CHICAGO (AP) — Members of a U.S. Army skydiving team will return to their base where they will have access to counseling after a parachutist from their unit died from injuries suffered during a stunt at the Chicago Air & Water Show, a spokeswoman for the group said.
The Golden Knights demonstration team has been put on a “safety stand down” after the death of Sgt. 1st Class Corey Hood, spokeswoman Donna Dixon said Sunday. The group will head to Fort Bragg in North Carolina, where they can meet with chaplains as the Army works to ensure everyone is mentally and physically fit to continue with the show season, she said. The team’s performance schedule could be affected.
Hood, of Cincinnati, Ohio, was pronounced dead Sunday afternoon at Northwestern Memorial Hospital in Chicago, according to the Cook County medical examiner’s office. A day earlier, he collided in midair with a member of the Navy’s precision skydiving team during the event along Chicago’s Lake Michigan shoreline.
Hood, 32, served five tours of duty in Iraq and Afghanistan and had earned numerous awards, including two Bronze Stars. He had logged more than 200 free fall jumps and 75 military static line jumps during his career, according to his Army biography.
He is survived by his wife, Lyndsay.
“The Knights are a very close knit team and the military skydiving community is equally close; we will support Corey’s family and each other during this difficult time,” Col. Matthew Weinrich, commander of the U.S. Army Parachute Team, said in a statement.
Chicago Mayor Rahm Emanuel said in a statement late Sunday that he and his wife were deeply saddened by Hood’s death.
“Our thoughts are with his family, friends and the entire Golden Knights community,” Emanuel said, calling Hood “an American hero.”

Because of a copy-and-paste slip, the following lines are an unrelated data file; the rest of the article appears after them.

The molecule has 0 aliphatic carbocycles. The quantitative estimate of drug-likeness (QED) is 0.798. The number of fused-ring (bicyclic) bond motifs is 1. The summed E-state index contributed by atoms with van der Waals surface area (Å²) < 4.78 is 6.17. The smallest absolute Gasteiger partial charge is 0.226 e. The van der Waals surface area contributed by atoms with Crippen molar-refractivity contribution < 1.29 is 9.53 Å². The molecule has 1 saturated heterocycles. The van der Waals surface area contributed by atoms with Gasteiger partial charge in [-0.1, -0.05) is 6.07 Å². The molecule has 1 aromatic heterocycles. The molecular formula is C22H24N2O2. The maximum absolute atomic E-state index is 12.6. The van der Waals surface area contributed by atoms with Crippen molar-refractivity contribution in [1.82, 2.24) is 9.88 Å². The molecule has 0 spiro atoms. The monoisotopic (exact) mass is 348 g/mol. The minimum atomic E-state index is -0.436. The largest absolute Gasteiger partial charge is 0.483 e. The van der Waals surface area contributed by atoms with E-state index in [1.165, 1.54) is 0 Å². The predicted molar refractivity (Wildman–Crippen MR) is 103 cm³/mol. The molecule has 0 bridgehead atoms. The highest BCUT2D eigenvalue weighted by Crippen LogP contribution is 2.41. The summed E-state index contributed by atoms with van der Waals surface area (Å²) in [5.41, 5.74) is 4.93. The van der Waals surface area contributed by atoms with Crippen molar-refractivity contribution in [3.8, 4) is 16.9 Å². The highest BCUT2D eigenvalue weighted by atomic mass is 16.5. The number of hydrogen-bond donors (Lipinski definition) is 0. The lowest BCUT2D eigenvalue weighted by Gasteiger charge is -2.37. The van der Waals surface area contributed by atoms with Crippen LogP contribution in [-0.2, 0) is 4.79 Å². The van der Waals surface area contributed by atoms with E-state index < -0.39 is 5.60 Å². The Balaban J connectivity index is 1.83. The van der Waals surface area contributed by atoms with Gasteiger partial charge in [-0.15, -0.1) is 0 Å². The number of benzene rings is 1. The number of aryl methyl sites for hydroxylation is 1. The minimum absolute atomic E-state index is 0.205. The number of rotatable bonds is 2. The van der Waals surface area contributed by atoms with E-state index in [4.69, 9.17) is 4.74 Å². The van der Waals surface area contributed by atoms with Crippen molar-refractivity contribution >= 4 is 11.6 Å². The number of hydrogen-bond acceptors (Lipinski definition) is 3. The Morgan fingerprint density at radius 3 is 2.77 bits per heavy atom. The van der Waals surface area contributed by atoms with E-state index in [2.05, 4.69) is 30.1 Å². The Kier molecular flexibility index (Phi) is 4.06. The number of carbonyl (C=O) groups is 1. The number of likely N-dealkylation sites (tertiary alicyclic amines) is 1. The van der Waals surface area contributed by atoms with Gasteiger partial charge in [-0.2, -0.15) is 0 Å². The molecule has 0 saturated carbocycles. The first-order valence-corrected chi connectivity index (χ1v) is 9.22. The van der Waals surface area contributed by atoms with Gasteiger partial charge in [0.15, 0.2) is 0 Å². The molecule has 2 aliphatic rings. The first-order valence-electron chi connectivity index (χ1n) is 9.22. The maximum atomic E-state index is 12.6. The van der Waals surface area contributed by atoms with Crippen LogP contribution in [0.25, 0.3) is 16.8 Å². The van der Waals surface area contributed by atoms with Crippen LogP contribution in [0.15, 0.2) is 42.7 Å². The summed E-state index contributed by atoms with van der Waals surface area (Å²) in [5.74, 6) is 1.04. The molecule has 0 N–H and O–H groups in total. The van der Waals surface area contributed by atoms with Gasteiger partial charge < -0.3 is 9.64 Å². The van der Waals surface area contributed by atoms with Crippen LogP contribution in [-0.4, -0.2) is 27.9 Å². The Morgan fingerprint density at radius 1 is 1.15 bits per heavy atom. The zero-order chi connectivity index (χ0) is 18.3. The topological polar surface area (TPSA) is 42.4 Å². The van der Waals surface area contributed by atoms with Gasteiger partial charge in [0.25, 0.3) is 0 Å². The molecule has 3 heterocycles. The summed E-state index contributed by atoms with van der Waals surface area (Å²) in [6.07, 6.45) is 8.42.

The Army Golden Knights and Navy Leap Frogs parachute teams were performing what is known as a “bomb burst” Saturday when the collision occurred, Dixon said. During the stunt, parachutists fall with red smoke trailing from packs and then separate, creating a colorful visual in the sky.
Hood collided with the Navy skydiver and was knocked unconscious, “which resulted in an uncontrolled offsite landing,” Dixon said in a statement.
Spectator Heather Mendenhall told the Chicago Tribune she was watching the show from a rooftop and saw Hood strike the roof of a high-rise building next door with his feet and then fall — his parachute trailing behind him.
“His legs caught the tip of the roof, and then he fell over. It was horrible,” she told the newspaper.
The other parachutist, who has not been identified, landed on a beach near the main viewing area for the show, Chicago Fire Department spokesman Juan Hernandez said Saturday. He was treated for a broken leg.
The Army is investigating the accident. The team did not perform again on Sunday, the second day of the show that draws millions of people to Chicago. Headliners included the U.S. Navy Blue Angels.